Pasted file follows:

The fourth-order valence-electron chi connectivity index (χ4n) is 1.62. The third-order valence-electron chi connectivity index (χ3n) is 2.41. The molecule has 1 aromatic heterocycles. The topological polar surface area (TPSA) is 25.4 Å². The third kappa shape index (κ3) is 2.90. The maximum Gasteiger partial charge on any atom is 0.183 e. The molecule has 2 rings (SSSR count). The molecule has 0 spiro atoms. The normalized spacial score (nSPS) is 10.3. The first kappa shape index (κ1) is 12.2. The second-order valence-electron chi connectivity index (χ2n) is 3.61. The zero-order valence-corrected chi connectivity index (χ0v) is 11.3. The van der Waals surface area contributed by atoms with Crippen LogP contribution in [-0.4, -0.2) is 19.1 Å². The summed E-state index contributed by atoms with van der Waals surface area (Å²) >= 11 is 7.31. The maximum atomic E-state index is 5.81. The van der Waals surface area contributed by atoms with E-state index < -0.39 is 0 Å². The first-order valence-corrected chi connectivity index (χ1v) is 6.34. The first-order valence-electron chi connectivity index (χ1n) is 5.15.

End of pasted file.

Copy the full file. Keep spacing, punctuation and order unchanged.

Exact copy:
The fourth-order valence-electron chi connectivity index (χ4n) is 1.62. The third-order valence-electron chi connectivity index (χ3n) is 2.41. The molecule has 1 aromatic heterocycles. The topological polar surface area (TPSA) is 25.4 Å². The third kappa shape index (κ3) is 2.90. The maximum Gasteiger partial charge on any atom is 0.183 e. The molecule has 2 rings (SSSR count). The molecule has 0 spiro atoms. The normalized spacial score (nSPS) is 10.3. The first kappa shape index (κ1) is 12.2. The second-order valence-electron chi connectivity index (χ2n) is 3.61. The zero-order valence-corrected chi connectivity index (χ0v) is 11.3. The van der Waals surface area contributed by atoms with Crippen LogP contribution in [-0.4, -0.2) is 19.1 Å². The summed E-state index contributed by atoms with van der Waals surface area (Å²) >= 11 is 7.31. The maximum atomic E-state index is 5.81. The van der Waals surface area contributed by atoms with E-state index < -0.39 is 0 Å². The first-order valence-corrected chi connectivity index (χ1v) is 6.34. The first-order valence-electron chi connectivity index (χ1n) is 5.15.